Tuesday, February 5, 2008

My Duomo

At work today I had to step outside of the office and away from my lovely stack of invoices and tearsheets to recieve a phonecall from my past. Gwen is a double-black belt in karate, a psychica pianist, a poet, a painter, fluent in Italian and the beloved victim of stalkers too numerous to count. Weezer's lead man has written several songs about her including Butterfly, which we listened to in our shared dorm senior year at least 18,000 times a day. Although I spent two years with Gwen- one in Italy and one in New York- solid, daily, 24/7 & etc. I have only seen her one time in one day in the 11 years since we graduated. And that was the day of my wedding. Although Gwen and I did many, many different things together-- from wholesome to illegal & everything inbetween, one of the things we loved doing best was reading. Separately and together. Outloud and silent. We went to the English bookstore and bought all kinds of random books we'd never heard of to devour together in our apartment along with tomatoes, mozarella and a couple of bottles of Chianti. In an earlier post I wrote about reading "The Fan Man" outloud to each other at the Telephone Bar, but after a few months of meeting there every night, we found that just wasn't enough. We had to move in and be together absolutely every minute and so we found an apartment above a wine store on Via Guelfa near the train station caddycorner to plenty of prostitutes and drugdealers. It was there that I gave her "Jane Eyre" and she gave me "Wuthering Heights." It was there that we discovered Natalia Ginzberg, Italo Calvino, hashish and Sappho. We named each room in our apartment (furnished with items we found in the alley) after a ring of Dante's Inferno. If you had been able to stand on the roof of our apartment, you could have seen the Duomo.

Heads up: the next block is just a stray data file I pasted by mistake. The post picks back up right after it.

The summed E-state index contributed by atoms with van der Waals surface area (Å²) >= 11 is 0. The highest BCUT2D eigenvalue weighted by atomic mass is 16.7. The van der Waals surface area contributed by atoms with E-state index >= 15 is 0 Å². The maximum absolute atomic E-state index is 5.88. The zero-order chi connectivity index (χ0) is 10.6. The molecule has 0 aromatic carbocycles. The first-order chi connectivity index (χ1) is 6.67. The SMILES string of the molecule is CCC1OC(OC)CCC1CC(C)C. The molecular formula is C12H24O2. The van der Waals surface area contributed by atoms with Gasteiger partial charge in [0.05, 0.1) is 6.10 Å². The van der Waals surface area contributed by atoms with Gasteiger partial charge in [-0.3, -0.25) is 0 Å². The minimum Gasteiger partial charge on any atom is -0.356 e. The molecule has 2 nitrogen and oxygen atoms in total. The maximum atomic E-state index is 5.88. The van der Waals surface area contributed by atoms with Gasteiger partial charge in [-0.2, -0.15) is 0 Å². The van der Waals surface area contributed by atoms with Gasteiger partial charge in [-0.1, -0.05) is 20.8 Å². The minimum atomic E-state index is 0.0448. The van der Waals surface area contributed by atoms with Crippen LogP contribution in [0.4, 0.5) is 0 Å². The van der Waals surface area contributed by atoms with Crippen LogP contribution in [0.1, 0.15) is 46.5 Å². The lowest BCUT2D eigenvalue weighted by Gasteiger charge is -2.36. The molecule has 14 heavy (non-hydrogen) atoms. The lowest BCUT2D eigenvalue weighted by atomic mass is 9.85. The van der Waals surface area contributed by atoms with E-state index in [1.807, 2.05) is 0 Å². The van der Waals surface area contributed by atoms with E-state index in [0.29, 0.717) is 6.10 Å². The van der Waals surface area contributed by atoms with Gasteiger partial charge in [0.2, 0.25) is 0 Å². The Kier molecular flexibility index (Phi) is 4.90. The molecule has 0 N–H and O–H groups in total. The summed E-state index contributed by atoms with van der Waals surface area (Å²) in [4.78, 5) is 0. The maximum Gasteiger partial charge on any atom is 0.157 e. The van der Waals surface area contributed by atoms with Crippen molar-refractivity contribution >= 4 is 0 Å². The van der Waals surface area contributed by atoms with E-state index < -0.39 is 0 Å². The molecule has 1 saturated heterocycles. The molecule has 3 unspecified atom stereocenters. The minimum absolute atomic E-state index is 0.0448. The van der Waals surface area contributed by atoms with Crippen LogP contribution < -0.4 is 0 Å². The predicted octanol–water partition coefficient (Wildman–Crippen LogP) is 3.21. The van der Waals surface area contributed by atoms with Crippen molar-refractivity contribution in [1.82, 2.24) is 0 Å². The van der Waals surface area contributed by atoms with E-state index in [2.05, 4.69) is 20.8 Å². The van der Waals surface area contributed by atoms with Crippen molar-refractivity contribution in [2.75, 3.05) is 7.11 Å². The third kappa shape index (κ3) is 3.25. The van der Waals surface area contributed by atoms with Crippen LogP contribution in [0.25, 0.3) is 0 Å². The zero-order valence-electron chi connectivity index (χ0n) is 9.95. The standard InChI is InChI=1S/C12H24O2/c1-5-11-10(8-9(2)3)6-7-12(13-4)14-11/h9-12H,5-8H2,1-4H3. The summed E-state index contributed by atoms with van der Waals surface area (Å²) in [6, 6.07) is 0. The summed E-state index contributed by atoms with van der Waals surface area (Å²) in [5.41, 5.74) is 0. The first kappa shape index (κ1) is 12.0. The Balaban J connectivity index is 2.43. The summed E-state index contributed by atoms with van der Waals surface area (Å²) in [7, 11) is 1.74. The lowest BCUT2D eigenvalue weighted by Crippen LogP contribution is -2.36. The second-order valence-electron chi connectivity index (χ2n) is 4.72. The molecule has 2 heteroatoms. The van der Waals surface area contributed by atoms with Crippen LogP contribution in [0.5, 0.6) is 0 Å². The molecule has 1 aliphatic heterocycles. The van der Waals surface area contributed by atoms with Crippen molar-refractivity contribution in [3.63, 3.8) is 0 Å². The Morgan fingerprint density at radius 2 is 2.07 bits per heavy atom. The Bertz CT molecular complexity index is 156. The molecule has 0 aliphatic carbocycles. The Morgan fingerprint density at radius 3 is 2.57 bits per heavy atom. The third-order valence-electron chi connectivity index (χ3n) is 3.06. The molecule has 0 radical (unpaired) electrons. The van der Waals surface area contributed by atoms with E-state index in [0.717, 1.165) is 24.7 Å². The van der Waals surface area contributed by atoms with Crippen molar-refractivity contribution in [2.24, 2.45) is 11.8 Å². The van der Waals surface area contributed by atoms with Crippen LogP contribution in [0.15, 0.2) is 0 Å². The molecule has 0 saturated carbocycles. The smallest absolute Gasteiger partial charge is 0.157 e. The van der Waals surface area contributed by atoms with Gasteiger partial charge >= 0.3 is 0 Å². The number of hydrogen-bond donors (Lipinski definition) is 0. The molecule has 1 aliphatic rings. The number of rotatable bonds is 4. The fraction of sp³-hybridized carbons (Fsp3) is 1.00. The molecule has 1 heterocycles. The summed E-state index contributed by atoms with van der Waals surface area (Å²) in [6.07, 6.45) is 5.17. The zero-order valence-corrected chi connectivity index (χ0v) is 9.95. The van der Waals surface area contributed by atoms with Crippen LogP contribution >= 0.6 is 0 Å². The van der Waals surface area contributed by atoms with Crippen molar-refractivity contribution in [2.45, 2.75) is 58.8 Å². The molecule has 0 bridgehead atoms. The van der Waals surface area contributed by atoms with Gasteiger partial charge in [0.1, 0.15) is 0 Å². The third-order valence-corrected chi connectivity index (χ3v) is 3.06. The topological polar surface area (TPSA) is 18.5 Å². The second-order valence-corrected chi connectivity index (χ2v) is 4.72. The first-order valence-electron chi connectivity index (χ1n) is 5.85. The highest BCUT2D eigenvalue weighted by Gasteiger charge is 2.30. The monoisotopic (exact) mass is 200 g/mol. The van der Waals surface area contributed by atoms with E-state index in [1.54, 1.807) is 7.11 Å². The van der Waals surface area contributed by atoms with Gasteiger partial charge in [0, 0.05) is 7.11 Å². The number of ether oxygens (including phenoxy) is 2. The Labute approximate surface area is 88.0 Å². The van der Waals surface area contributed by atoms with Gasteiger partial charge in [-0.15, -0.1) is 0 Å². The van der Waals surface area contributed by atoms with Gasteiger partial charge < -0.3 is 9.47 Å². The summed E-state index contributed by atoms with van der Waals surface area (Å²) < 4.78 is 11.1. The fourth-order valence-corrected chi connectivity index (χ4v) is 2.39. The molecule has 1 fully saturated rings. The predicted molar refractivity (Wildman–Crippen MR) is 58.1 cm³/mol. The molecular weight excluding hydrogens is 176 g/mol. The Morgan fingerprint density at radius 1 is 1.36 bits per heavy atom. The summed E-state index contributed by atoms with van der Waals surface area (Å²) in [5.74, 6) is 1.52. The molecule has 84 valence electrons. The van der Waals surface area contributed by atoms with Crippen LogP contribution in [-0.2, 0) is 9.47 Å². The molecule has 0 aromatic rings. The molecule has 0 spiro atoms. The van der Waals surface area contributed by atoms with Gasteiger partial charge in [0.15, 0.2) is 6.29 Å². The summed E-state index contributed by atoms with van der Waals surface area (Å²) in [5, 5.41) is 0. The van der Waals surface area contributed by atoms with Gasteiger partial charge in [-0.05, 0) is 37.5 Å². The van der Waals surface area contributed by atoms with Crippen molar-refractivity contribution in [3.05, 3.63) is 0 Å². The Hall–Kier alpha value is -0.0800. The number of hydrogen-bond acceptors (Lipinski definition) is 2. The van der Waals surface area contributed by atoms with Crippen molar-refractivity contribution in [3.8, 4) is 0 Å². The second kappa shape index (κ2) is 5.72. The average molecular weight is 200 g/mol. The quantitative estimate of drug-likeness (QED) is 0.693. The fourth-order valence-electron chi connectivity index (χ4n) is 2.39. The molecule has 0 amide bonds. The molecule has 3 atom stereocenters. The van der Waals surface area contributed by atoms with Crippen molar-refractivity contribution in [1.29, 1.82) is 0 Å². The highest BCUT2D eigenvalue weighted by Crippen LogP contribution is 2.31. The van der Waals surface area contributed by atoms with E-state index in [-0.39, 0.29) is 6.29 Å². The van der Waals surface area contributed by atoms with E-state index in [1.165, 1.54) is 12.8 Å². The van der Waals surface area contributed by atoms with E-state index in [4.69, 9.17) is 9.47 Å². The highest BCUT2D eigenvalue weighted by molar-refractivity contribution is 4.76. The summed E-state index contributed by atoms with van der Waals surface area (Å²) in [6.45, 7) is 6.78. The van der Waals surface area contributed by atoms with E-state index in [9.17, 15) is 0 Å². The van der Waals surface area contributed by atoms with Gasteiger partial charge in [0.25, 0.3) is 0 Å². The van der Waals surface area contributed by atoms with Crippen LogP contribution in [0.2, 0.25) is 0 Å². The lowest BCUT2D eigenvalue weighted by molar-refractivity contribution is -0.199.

1. Great post. Sometimes your writing shows great potential, like when you adhere to established literary traditions, such as paragraph breaks.

  2. Oh, Valley- I just now found this... perhaps some Firenze charge blinded me until I needed to read it.
    Thank you for sharing your world of meet and mind, for making me look myself in the eye, and above all, for loving me and believing in me when I was at my most difficult, brazen, fragile, weary/wary hearted, and formative.